Sulfides are more reactive than their oxygen-containing analogs, ethers, because they have an expanded octet and can form additional bonds with other atoms. They are particularly susceptible to oxidation.
Concept: Quick overview of oxidation.1m
Now we're going to explore the oxidation reactions of sulfides. Before we can talk specifically about sulfides, I think we need a little refresher on what oxidation is because it might have been a little while since you saw oxidation-reduction.
Just remember that oxidation is any reaction that's going to involve the increase in the oxygen content of a molecule. Now that doesn't mean that you're actually adding oxygens. It could just mean that you have more bonds to an oxygen.
This is a little table that I use during my oxidation-reduction lectures and what you should know about it is just you can see the pattern. As you move to the right, these molecules have more and more bonds to oxygen. If you think about it, a sulfide, what does a sulfide look like? We're going to look at it in a second, but it's a sulfur with zero oxygens on it. As we oxidize it, we would expect that we're going to get more and more bonds to oxygen. Cool.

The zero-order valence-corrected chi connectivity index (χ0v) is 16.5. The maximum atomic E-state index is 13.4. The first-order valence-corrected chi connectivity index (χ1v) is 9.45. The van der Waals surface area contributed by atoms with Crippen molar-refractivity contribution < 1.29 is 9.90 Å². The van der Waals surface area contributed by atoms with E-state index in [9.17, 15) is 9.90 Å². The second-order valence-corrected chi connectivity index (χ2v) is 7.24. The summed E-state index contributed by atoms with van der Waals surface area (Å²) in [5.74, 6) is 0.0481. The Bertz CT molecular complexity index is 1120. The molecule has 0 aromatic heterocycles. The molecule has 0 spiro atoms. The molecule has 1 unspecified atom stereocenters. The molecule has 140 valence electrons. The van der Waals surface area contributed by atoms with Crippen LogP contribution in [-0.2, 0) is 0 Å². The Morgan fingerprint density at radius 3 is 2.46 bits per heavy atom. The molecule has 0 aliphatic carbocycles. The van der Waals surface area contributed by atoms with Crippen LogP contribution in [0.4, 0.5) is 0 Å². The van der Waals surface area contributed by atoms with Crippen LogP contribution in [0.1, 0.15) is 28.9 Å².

Oxidation reactions involve an increase in the oxygen content of a molecule.
Concept: Reagents used to oxidize Sulfides.4m